Thursday, March 19, 2009

Should the Islamic ministry be sued?

The Maldives constitution guarantees the freedom of expression of its citizens except when it's against the tenets of Islam. The banning of raajjeislam.com, which promotes Islam, therefore, may be a violation of the constitution and the owners of the website could profitably sue both the Islamic ministry and the telecommunication authority.

This is not the first time that Adhaalath hardliners have acted unconstitutionally. Last year Abdul Majeed Abdul Bari claimed that a woman could not become a ruler of this country because it would be "directly against Islam". 

In fact a Saudi government paper presented at a UN conference on women in 1996 stated: "There is absolutely nothing in the Quran which directly or indirectly forbids a woman to become the head of a state or even suggests that she is essentially incompetent for the position." 

Not only, then, is Bari's view not shared by more reliable authorities on Islam, his statement is directly against the constitution. When Bari made the remark the new constitution had already been ratified and, and not even the efforts by MDP's resident hardliner BA Naseem, could reverse the rights of Maldivian women to take up the top job.

And then there was the anti-music video, produced by erstwhile pop singer Ali Rameez's Jamiyathul Salaf, an organisation known to spread misogyny in the Maldives in the name of Islam. Ali Rameez, the biggest success story of the Wahhabi infiltration into Maldivian culture, managed to convince key Adhaalath players to proclaim music was haraam.  But liberal scholars claim that no sound hadith concerning the prohibition of music exists, and point out that some companions of the Prophet as well as second generation Muslims listened to music and did not see anything wrong in it. Since it cannot be firmly established that music is against the tenets of Islam, the attempts by the Adhaalath and the washed-out pop singer to curtail creative freedom and expression can only be regarded as unconstitutional. 

Interestingly, the Maldives human rights commission has remained silent on the issue of censorship and the currents debates surrounding the actions of the Islamic ministry. In fact one of the people deriding music in the Salafiyya video was a member of that commission. How he managed to employed by the human rights commission is anybody's guess.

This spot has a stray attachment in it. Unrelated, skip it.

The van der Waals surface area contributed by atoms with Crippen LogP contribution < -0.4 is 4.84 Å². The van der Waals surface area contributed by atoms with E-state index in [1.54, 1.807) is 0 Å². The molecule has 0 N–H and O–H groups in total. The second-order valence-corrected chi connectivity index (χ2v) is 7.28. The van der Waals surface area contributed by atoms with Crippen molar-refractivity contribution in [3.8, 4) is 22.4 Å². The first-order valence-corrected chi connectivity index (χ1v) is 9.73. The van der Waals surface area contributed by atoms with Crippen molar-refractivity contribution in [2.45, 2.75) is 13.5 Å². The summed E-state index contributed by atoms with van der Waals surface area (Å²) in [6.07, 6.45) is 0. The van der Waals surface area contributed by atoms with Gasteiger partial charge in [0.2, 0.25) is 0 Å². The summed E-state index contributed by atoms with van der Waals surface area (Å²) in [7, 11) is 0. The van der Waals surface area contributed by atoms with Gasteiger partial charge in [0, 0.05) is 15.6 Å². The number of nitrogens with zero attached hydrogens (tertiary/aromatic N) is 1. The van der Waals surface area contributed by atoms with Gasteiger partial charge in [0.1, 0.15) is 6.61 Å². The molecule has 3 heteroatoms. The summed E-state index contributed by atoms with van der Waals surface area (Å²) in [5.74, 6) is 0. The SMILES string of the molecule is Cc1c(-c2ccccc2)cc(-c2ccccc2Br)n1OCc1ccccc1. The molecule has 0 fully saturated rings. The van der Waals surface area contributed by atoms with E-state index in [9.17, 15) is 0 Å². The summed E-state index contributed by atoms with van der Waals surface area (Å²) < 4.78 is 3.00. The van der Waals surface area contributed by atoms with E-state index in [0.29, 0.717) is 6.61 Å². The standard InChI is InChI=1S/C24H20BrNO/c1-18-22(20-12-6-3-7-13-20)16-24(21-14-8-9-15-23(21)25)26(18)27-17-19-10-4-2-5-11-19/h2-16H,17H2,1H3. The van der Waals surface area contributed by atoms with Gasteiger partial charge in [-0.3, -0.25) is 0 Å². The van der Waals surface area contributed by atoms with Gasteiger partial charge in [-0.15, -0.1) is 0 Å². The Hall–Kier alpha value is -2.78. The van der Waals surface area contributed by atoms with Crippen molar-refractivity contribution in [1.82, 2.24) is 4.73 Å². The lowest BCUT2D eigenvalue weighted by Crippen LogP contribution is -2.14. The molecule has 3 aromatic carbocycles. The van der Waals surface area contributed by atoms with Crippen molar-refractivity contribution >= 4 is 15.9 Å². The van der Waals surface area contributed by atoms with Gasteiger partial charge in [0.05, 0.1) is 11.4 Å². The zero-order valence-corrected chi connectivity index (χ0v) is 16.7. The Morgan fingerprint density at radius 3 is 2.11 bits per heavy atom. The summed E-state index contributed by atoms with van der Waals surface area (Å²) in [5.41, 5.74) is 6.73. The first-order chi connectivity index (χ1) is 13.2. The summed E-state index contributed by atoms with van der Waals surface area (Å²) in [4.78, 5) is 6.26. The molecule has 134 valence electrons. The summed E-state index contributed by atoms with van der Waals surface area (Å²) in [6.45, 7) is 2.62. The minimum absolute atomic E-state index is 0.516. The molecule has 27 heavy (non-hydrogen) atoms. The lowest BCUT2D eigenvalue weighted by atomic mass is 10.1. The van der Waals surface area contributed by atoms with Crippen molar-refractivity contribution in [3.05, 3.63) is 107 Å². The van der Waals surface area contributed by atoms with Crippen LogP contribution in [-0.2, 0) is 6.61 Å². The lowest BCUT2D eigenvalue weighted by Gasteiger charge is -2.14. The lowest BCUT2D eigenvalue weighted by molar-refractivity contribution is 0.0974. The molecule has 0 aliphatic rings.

Some people have been suggesting that president Anni is playing a shrewd game here: allowing those in the Islamic ministry to slowly destroy themselves in the eyes of the public. But it should be noted that not once has Anni backed women or defended freedom of expression against the religious right. Indeed, MDP members habitually mock and undermine liberal Islamic scholars, notably Gubad Abu Bakr and Afrasheem Ali, who can and have defeated the Adhaalath "shekhs" at numerous religious debates. The truth is that Gayoom got all the best, forward thinking religious scholars, while Anni was saddled with the dubious ones, who may well derail the democratic process that Maldivians have fought for so long. The Adhaalath have also proved to be an embarrassment to Anni's government as it courts international support.

I know some Maldivians who said that once we'd got rid of Gayoom, they would initiate legal proceedings against Adhaalath, and others, for their proven record of acts and statements against the constitution.

Now may be the time for this.


6 comments:

Anonymous said...

Constitution itself is unconstitutional. rubbish im talking eh! NO think about it. All Maldivians are Sunni Moslems its mentioned in the constitution. But its a lie! You can not be a Maldivian unless you are a sunni moslem. How on earth can you even consider this as a constitution which has already breached the fundamental freedom of faith and labeled you as a Moslem. I seriously would prefer to not be born here if i had known my faith and destiny was already determined by the constitution. Hogwash!

As for adalath, it is the Halak of our society. Since them, things has gone bad to worse. But i also do not believe in moderatism as a practice. Faith should be considered COMPLETELY a personal thing. NO NO! not my parents', my teacher, my friend or President can tell me what to believe and what not! thats fundamentally wrong.

Anonymous said...

I can choose to wear a "label" calling myself a Muslim but does that truly make me a Muslim?

Everybody knows there are all sorts of people in Maldives now -- Christians, atheists, Buddhists, Goths, etc. But nobody is fighting among them. There is peace and harmony. So why does the government or politicians who designed this anti-Islamic and anti-human Constitution want a Muslim label for everyone?

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